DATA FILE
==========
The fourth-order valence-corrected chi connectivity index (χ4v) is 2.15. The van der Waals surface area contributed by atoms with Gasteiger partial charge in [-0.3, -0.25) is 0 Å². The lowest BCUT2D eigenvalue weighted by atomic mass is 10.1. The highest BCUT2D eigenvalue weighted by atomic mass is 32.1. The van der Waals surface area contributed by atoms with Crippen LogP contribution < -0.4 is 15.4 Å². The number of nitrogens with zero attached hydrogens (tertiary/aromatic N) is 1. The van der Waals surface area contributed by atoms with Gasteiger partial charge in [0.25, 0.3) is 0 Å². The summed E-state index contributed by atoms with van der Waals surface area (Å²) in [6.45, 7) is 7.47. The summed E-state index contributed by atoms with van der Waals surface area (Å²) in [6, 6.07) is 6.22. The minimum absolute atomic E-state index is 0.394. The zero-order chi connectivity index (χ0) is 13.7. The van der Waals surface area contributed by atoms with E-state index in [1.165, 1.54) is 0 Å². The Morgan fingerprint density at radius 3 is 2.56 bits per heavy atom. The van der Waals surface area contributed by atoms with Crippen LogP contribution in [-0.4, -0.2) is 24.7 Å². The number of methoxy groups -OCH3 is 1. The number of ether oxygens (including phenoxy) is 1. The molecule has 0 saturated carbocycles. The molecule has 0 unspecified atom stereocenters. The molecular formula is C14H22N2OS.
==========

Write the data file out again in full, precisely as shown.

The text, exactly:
The fourth-order valence-corrected chi connectivity index (χ4v) is 2.15. The van der Waals surface area contributed by atoms with Gasteiger partial charge in [-0.3, -0.25) is 0 Å². The lowest BCUT2D eigenvalue weighted by atomic mass is 10.1. The highest BCUT2D eigenvalue weighted by atomic mass is 32.1. The van der Waals surface area contributed by atoms with Crippen LogP contribution < -0.4 is 15.4 Å². The number of nitrogens with zero attached hydrogens (tertiary/aromatic N) is 1. The van der Waals surface area contributed by atoms with Gasteiger partial charge in [0.25, 0.3) is 0 Å². The summed E-state index contributed by atoms with van der Waals surface area (Å²) in [6.45, 7) is 7.47. The summed E-state index contributed by atoms with van der Waals surface area (Å²) in [6, 6.07) is 6.22. The minimum absolute atomic E-state index is 0.394. The zero-order chi connectivity index (χ0) is 13.7. The van der Waals surface area contributed by atoms with E-state index in [1.165, 1.54) is 0 Å². The Morgan fingerprint density at radius 3 is 2.56 bits per heavy atom. The van der Waals surface area contributed by atoms with Crippen LogP contribution in [-0.4, -0.2) is 24.7 Å². The number of methoxy groups -OCH3 is 1. The number of ether oxygens (including phenoxy) is 1. The molecule has 0 saturated carbocycles. The molecule has 0 unspecified atom stereocenters. The molecular formula is C14H22N2OS.